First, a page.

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10/7/97 Churches see lives changed in Halloween-season dramas

KINGSPORT, Tenn. (BP)–When Melissa Brackett saw “Judgment House” three years ago, her life wasn’t falling apart. A straight-A student, she had never gotten involved in drugs or other negative influences.
But through the drama at Higher Ground Baptist Church, Kingsport, Tenn., she realized no matter how good she was, without Christ she was headed for hell.
“I was overwhelmed by the people who led me in prayer,” said Brackett, a recent high school graduate who works at an office supply store. “They were complete strangers but so loving. They were there specifically for the purpose of leading people to Christ. Their love and care touched me.”
Brackett is one of thousands who have accepted Christ as Lord and Savior in recent years at Halloween alternative productions known by such names as “Judgment House,” “Hell House,” “The Verdict” and “Party Time Weekend.”
Whatever the title, pastors say God uses these productions to capitalize on the interest generated by celebrations of a very worldly holiday.
“It’s the greatest evangelistic tool I’ve ever seen,” said Ted Wilson, youth pastor at Higher Ground, now in its fifth year of presenting Judgment House. “It’s one of the highlights of my life in church work.”
“Judgment House has had an incredible impact on our church,” said Phil Wilson, youth pastor of Two Rivers Baptist, Nashville, Tenn. “We’ve never baptized a lot of people from it but we’re building the kingdom. When you hear stories about what God has done, you say, ‘Wow, I get to be a part of that.'”
Harlan Avera, pastor of Calvary Baptist Church, London, Ky., said this month’s Hell House will attempt to get people’s attention about the effects of sin in their lives. Last year’s drew 211 to the altar.
“This is also bringing us back to the point of what his Word says and how we ought to be living,” Avera said. “Our church is not the same. We’re looking for other ways to touch those around us.”
Meanwhile, those who have been saved during the Halloween season say their lives will never be the same.
High school senior Chris Champeaux said Jesus became real to him at last year’s Hell House at First Assembly of God, New Iberia, La. Three days after he prayed to receive Christ, he was badly injured in a dirt bike accident.
“I think it got me prepared for what happened,” said Champeaux, who spent a month in the hospital. He believes God is now calling him to the medical field so he can help others in similar situations.
“Afterwards, I thought about everything that happened and the messages they tried to bring out. I started really praying and thinking really deeply.
“A lot of people are looking for examples of what God can do. I think one reason people don’t believe in him is they don’t have any examples. I want to tell people about God and what he has done for me.”
Melissa Parker of Nashville accepted Jesus last year at Two Rivers’ production. Although she had joined a church at 13, she felt confused about her spiritual condition and relationship with the Lord.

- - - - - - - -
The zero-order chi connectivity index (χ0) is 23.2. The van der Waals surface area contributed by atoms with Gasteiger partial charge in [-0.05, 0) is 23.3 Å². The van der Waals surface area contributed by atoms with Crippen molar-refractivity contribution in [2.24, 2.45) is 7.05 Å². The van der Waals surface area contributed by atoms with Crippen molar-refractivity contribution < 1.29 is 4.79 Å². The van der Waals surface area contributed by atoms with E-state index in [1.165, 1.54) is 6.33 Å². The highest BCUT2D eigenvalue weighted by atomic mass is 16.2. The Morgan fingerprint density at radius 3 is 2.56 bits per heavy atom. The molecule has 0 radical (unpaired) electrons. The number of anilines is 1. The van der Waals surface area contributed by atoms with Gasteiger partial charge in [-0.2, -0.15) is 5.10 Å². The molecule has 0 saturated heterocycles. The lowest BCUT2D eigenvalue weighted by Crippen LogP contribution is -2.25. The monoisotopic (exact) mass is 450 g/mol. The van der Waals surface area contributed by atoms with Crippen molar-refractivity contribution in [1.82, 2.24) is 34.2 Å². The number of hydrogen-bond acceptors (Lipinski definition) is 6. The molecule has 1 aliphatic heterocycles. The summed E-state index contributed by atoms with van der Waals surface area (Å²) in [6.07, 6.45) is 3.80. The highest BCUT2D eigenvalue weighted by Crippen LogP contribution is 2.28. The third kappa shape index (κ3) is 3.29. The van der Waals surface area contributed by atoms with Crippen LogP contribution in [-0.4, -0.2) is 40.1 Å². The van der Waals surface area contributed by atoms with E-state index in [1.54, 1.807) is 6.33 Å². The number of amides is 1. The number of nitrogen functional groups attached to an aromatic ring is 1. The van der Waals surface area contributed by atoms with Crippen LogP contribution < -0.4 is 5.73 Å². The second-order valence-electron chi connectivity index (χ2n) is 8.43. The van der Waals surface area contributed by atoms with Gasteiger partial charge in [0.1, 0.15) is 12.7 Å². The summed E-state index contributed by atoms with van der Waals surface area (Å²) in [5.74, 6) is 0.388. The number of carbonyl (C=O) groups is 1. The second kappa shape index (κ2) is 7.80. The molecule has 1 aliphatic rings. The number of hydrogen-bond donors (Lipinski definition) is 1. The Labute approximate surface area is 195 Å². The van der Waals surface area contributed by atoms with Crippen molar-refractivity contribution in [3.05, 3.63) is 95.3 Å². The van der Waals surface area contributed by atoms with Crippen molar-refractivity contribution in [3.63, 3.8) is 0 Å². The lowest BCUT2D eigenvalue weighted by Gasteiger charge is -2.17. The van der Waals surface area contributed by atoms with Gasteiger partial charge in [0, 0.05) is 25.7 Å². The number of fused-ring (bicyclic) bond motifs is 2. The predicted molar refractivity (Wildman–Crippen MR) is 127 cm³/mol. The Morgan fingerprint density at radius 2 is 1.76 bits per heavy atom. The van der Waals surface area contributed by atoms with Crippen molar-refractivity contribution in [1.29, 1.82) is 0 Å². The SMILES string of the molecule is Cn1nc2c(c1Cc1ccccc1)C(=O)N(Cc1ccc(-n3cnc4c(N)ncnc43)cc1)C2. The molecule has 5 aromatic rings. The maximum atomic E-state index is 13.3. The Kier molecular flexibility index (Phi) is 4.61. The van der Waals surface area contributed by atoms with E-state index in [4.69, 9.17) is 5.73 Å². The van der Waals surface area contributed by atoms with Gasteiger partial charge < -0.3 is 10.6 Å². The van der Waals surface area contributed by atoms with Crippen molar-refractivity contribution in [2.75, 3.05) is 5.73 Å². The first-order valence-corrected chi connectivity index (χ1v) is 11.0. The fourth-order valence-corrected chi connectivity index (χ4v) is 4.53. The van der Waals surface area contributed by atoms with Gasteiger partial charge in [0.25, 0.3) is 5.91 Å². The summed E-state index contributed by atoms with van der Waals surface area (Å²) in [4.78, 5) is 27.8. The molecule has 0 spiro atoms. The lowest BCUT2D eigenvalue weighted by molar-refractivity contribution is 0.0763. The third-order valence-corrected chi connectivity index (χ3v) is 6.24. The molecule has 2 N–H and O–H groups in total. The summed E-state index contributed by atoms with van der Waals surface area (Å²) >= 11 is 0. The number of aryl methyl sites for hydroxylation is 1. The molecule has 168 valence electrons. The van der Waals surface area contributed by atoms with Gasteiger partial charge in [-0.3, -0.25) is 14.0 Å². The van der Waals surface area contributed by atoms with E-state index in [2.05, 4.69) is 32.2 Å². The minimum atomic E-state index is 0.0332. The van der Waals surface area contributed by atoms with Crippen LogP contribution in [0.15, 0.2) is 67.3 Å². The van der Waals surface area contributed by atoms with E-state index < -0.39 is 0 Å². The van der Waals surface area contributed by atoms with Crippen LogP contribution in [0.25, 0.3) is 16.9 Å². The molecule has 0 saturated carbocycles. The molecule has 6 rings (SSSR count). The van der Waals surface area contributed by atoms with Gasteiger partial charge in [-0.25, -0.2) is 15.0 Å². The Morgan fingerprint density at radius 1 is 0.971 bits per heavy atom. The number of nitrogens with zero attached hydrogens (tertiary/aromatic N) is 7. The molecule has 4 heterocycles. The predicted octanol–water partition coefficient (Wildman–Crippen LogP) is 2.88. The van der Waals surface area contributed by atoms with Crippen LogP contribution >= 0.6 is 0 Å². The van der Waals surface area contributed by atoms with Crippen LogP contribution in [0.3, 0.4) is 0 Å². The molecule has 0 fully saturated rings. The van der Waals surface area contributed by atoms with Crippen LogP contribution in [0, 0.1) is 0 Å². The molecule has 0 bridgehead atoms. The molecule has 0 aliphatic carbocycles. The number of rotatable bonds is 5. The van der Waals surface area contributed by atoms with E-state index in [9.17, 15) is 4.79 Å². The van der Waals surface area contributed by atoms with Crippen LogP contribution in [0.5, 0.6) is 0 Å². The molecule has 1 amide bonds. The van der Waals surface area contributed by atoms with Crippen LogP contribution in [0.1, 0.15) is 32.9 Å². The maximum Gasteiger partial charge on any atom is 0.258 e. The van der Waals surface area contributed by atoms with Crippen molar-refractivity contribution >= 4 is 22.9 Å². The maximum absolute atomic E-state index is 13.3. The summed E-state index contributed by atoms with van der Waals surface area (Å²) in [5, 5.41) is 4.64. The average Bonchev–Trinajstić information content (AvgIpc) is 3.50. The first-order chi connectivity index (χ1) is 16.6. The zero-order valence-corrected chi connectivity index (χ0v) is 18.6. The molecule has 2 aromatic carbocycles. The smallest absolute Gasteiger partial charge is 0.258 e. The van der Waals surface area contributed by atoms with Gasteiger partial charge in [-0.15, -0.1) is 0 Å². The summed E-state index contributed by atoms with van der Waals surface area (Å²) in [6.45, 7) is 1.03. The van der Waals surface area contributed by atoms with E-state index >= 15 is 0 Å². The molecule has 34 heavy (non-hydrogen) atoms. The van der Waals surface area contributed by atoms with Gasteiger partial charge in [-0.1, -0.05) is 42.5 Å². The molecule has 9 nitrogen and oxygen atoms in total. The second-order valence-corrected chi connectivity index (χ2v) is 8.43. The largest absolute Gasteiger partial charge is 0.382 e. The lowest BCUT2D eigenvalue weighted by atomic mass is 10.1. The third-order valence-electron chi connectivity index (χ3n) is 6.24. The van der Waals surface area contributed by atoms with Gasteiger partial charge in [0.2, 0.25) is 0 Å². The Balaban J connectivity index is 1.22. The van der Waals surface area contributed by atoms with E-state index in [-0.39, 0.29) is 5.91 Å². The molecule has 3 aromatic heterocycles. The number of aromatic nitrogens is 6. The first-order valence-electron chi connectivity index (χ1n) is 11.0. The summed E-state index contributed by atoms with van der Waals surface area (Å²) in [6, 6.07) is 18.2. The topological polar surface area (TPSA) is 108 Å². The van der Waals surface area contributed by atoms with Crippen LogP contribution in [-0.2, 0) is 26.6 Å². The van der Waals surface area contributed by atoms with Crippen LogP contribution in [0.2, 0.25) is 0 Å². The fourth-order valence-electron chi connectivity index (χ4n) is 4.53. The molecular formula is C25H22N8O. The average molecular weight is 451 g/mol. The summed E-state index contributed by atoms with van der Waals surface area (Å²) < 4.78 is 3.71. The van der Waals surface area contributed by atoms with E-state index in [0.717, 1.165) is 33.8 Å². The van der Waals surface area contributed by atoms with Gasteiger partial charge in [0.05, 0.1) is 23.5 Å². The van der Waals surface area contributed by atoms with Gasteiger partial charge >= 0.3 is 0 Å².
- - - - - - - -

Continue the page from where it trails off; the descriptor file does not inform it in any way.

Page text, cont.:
“The whole experience motivated me,” said Parker, who was baptized at Two Rivers and credits pastor Jerry Sutton with providing members an in-depth understanding of the Bible. “I always knew Christ was there but I didn’t know the extent of what he went through for me.”
A personal shopper at a department store, the 28-year-old woman said God has been guiding her life in many ways, including Scripture.
One of her favorite verses is Psalms 141:3, “Set a guard over my mouth, O Lord, keep watch over the door of my lips” (NIV). In the stressful world of retailing, she said the verse reminds her to be careful not to offend others or say something to hurt them.
The last scene of Judgment House portraying Christ’s crucifixion touched Stacey Spain of Nashville two years ago, awakening her to the blood Jesus shed on behalf of everyone. It also made her start thinking of how Christ lived and the ways he could change her own life, she said.
She quit visiting nightclubs with friends and moved to a different part of the city. For several months she had prayed God would bring her the man he wanted her to be with; right after moving she met the man who is now her fiance.
“When I talk to anybody about their man problems, I just tell them to pray to God and ask for his help,” she laughed.
The Lord is also directing her to help others, said Spain, who now attends her fiance’s Presbyterian church. She said her concern has been kindled by the congregation continually reaching out to the homeless and others in need.
Registered nurse Pam Beverly was moved to tears when she went through Higher Ground’s Judgment House in 1994. She was so upset she walked out of the church. A deacon followed and convinced her to come back inside.
“I felt the Lord was speaking to me while I was (watching),” said the Kingsport resident, then in nursing school after a mid-life career change. “When I got saved, a burden had been lifted from me.”
Not only did she sleep better, Beverly said she felt tremendous peace because she wasn’t “going in circles” any longer. God also opened the doors for her to get a position at a hospital last year, she said.
“In the past six months (the Lord has) taken a lot off me and allowed me to grow and have a personal relationship with him,” she said. “He gives me the strength and helps me make it through the day.”
Brackett, who plays a lead role in Higher Ground’s 1997 drama, finds similar benefits as she considers her future.
“God showed me if I read his Word and be patient, he’ll lead me. I used to struggle, never knowing which direction to go. He’s shown me how to follow him in faith.”

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  • Ken Walker